South Africa's rand crumbled to a new record low against the dollar on Tuesday while yields on bonds rose sharply as concerns about China's economy sunk commodity-linked currencies.
The local bourse opened on the back foot as Asian shares hit 3-1/2 year lows on jitters about Chinese growth, with the benchmark Top-40 index down 0.75 percent at 0710 GMT.
Yields on government bonds were higher, tracking the weaker currency, with the benchmark 2026 issue adding 10 basis points to an 18 month high of 8.66 percent.
"Liquidity remains very thin with local real money mostly on the side-lines while fast money dominates flows," currency traders at Nedbank said in a note to clients.
By 0700 GMT the rand had slipped 0.32 percent to 14.1150 per dollar, having shed more than one percent in the previous session to a fresh record low of 14.1300, with scope for more losses as uncertainty over the timing of an interest hike in the United States stoked volatility.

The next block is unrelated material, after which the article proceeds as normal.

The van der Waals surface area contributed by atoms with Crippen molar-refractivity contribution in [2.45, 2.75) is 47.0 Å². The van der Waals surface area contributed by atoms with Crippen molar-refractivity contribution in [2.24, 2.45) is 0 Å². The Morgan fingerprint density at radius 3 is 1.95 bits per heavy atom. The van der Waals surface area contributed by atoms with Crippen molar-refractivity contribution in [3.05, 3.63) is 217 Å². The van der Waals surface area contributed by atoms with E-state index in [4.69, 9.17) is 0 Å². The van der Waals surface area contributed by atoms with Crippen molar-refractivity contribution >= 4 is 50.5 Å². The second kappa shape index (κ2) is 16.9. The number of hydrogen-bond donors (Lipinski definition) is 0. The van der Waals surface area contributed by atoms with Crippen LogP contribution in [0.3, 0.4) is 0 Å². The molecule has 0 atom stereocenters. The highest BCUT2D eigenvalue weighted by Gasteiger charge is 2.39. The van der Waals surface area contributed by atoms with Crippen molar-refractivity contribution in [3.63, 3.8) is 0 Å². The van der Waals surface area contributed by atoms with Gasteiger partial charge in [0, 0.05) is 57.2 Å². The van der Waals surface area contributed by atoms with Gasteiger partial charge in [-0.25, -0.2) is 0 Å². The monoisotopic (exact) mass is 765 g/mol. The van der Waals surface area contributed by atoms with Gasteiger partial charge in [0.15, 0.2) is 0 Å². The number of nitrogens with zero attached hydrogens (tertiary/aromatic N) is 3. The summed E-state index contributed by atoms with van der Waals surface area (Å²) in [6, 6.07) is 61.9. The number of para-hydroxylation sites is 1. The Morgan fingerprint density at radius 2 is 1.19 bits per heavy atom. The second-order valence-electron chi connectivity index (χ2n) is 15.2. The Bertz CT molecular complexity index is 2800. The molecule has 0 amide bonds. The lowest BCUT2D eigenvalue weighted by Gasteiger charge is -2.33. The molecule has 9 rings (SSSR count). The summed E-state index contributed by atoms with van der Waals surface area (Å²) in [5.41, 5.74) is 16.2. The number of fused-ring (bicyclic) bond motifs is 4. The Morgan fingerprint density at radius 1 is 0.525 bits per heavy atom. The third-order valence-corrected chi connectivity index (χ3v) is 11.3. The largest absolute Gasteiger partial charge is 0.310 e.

"The rand is simply suffering from being hit by both risk aversion towards high-yield currencies and the fall in commodity prices," said John Cairns, a currency strategist at RMB.
Worries about the health of the Chinese economy triggered a sharp selloff of emerging markets after industrial firms suffered their biggest profit drop in four years, rattling investor confidence in commodity-linked assets.
"While China got the blame overnight, global focus is still primarily on the Fed," Cairns added.
Bets on when the U.S. Federal Reserve will raise rates continued to oscillate after conflicting comments by influential members of the bank clouded market certainty of a 2015 rate lift-off.